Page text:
A Trip in the Grey Box at Eynesbury

Been a long time between posts, I know.  Hope you remember me!

But the excuse—I’m going to use—is that we just haven’t been doing much that is reportable.

Long term readers may remember that the blog was originally set up to record the bird activity at Grey Box forest at Woodlands Historic Park.  Quite a few things have changed, in the park, and in my birding life, and in my life since those humble beginnings.
It has been said more than once, sometimes kindly, others not, that I have Grey Box sap running in my veins. Put me in a stand of Grey Box and my heartrate, breathing and all other out of contol faculties calm down.
So when EE said, casually, ‘Why don’t we go to Eynesbury”, on a sunny morning, before you can say, “We’re off” we were!

After all the rain, Eynesbury Grey Box looks a treat.  Plenty of green and still good water laying about in the usual dry water courses that cross the forest.

We had hoped to see Speckled Warbler, Diamond Firetail, Sacred Kingfisher and Jacky Winter.  In descending order of importance.
We also had hoped to hear the forest ringing with the sounds of Dusky Woodswallows that regularly return to nest in the area.
However Grey Box is not always forthcoming and in the end we had to admit, that today was not going to be our day.

But here’s a small selection of the action.

Plenty of Tree Martins. Just about every available hole had its families.


A new Brown Falcon for me. A dark morph male used to work in this area, but time has allowed a new encumbant. The same technque however was being used.
It would glide from one perch spot to another and pick off a recently fledged starling or martin along the way.


Satisifed, it had plenty of time to digest its meal before making another foray


That looks like a suitable meal.
We often think of Browns as being a bit lumbering or labouring in flight. But, given the right conditions they can put on a turn of speed and manoeuvrability that rivals their more agile cousins


Just what ever small pond needs. Maned Duck. I still think Wood Duck is so much better.
I also suspect she was out for a bit of stretch from nesting as he was sole guardian of the pond as we returned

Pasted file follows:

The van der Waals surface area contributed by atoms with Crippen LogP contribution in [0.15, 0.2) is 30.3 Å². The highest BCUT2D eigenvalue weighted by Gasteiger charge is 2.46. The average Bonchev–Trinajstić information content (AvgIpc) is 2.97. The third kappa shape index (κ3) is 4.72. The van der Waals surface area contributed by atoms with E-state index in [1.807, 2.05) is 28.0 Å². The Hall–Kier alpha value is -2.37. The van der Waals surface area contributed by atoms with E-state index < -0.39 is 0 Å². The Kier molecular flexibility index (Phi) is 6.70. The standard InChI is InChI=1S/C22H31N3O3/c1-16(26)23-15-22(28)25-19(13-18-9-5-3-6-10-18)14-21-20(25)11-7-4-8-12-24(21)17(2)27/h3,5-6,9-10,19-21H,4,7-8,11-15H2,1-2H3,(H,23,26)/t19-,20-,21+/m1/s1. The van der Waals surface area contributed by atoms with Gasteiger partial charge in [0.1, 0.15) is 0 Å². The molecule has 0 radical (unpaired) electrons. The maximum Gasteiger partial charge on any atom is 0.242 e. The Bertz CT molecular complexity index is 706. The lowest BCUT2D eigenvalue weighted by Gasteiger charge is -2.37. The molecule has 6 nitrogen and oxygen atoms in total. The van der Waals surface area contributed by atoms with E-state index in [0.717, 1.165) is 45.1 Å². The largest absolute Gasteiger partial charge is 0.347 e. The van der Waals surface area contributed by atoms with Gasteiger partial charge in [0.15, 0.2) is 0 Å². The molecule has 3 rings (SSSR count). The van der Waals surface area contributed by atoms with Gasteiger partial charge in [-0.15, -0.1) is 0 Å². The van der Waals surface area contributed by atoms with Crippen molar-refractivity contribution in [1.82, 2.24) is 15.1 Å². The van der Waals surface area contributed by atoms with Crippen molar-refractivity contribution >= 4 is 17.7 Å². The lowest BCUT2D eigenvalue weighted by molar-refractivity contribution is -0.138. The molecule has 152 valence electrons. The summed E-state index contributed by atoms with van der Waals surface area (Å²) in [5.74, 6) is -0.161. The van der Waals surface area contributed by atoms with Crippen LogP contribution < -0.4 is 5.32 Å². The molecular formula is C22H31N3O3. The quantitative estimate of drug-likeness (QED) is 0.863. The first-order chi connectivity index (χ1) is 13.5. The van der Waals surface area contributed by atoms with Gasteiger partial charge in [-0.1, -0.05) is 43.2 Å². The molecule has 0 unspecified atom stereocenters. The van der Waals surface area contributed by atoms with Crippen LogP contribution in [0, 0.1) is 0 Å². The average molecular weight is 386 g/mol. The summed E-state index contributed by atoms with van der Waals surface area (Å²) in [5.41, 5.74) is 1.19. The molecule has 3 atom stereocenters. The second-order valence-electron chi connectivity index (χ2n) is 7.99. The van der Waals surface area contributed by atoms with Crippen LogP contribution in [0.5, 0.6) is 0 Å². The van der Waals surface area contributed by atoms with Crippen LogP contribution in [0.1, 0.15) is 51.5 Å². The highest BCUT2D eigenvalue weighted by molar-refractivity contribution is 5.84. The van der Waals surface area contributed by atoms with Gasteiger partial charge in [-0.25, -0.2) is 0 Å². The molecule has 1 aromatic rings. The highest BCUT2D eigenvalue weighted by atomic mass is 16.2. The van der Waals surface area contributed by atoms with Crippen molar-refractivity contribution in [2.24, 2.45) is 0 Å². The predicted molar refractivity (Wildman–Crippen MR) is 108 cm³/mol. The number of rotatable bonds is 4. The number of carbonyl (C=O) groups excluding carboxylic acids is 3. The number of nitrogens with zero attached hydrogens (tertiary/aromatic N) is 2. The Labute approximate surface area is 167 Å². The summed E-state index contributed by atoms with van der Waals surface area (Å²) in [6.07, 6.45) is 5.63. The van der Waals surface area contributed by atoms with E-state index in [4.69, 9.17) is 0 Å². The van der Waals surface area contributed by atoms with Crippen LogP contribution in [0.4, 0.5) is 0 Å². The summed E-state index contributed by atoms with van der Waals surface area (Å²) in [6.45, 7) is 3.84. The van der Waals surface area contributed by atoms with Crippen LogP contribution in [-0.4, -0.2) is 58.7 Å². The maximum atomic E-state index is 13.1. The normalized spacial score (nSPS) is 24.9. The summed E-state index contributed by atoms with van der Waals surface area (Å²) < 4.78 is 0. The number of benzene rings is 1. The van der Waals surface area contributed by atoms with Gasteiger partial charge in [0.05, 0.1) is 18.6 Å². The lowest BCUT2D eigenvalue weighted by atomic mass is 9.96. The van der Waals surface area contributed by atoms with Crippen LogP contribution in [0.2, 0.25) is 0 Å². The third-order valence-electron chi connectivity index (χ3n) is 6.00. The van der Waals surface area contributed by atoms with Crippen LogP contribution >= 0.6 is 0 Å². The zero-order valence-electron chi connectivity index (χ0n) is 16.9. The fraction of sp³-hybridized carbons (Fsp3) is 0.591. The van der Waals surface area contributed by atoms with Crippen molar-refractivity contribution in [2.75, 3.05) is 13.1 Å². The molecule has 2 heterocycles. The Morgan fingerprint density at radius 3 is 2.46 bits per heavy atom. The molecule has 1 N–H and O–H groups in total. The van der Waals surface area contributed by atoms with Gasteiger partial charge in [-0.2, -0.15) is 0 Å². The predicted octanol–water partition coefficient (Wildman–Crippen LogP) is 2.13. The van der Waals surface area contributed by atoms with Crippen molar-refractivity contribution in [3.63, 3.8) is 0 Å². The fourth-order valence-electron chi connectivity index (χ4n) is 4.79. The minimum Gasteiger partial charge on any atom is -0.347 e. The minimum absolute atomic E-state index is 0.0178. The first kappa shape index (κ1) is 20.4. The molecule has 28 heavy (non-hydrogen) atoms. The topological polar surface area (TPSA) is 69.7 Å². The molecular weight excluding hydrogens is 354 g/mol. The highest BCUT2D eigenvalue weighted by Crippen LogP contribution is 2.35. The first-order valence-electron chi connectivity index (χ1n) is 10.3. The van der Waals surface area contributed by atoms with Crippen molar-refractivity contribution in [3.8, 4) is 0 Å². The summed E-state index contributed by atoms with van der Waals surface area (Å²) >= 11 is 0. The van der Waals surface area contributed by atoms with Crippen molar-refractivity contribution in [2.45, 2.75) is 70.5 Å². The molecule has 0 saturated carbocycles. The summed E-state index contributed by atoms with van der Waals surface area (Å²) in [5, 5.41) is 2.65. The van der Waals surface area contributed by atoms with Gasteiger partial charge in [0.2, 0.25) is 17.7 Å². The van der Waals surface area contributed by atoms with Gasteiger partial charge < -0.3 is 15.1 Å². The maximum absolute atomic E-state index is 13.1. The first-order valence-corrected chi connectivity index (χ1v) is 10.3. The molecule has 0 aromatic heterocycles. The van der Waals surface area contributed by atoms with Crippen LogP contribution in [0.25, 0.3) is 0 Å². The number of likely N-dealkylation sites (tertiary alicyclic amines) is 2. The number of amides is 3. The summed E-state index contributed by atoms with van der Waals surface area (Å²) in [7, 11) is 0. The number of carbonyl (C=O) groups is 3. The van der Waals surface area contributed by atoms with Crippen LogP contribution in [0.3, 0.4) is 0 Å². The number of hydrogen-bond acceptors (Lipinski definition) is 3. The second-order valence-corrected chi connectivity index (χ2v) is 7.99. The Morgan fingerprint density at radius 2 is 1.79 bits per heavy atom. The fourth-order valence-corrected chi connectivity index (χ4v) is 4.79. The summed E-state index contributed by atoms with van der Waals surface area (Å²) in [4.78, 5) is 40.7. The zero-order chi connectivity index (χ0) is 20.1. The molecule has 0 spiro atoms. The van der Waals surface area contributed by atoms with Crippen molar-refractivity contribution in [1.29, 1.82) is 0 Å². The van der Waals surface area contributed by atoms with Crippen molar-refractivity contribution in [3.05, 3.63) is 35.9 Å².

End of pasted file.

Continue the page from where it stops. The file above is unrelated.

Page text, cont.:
The Brown Treecreepers are feeding the first of their young, and look to be having a good season.


Getting all your duck(lings) in a straight line.
At first we thought they must have been orphaned, but the male Chestnut Teal quickly came out and gathered them all up.
This is another ephemeral pond, and the first time I’ve seen water in it in over 10 years


Galahs are also fledging their recent young.


This was the find of the day. The little Aussie Battler has set up a nest in a tiny, narrow arm of the main lake at Eynesbury. It’s right by a walking track, and she didn’t seem at all concerend at our presence.


A bit of a show-off.
There are several captive peafowl at the Old Homestead. Hard not to resist a look at those amazing tail markings. Excuse the rubbish bin.

Looking for Kestrels

Its been quite awhile since I logged in here and added some pics.

With the Bandicoot Hilton (aka Bandicoot Big Brother House) (aka Backpaddock) now likely to be inaccessible to mere mortals, the chance to follow the nesting success of the  Red-capped Robins is going to elude me I think.

The only pair I’ve access to is down by the dam, and a week ago she was back building nests again, indicating a lack of success so far.  Just to many Ravens and other egg stealers in the area.

Consequently I’ve been round in the western paddocks mostly looking for the elusive Nankeen Kestrels. To date the score is Kestrels 0.

However I did spend an hour with a large flock of Tree Martins who were hard at work setting up a nesting site.  After a few minutes, they concluded, correctly that I was not a threat and returned to the work at hand, collecting building materials.

They are such agile creatures and can fly to the opening at full tilt, and then brake, just as they touch down.  Up to three at a time were stuffing leaves, grass and other things into the hole, and then after a few minutes would all take a break, and sit about and discuss the progress so far.  Lots of tail flicking and wing waggling is part of the discussion.

On the way back to the carpark, I bumped into the Birdlife Australia Group from the Bayside, and they were out for the day.  I continued on and just before the carpark, heard a very familiar call.  It WAS a Red-capped Robin.  I managed to track him down to a small stand off grey box, and got quite a few sighings, but no great photos.  He didn’t have any company, but I took that as a good sign, she must be on a nest somewhere near. Perhaps he too is an Eviction from the Bandicoot Hilton.

In over 20 years of walking in the park, I have not seen a red-cap in the area near the carpark, so it was  great day for no other reason.

Tree Martin Leaf Delivery
Tree Martins in conference
Red-capped Robin male near Somerton Road Carpark.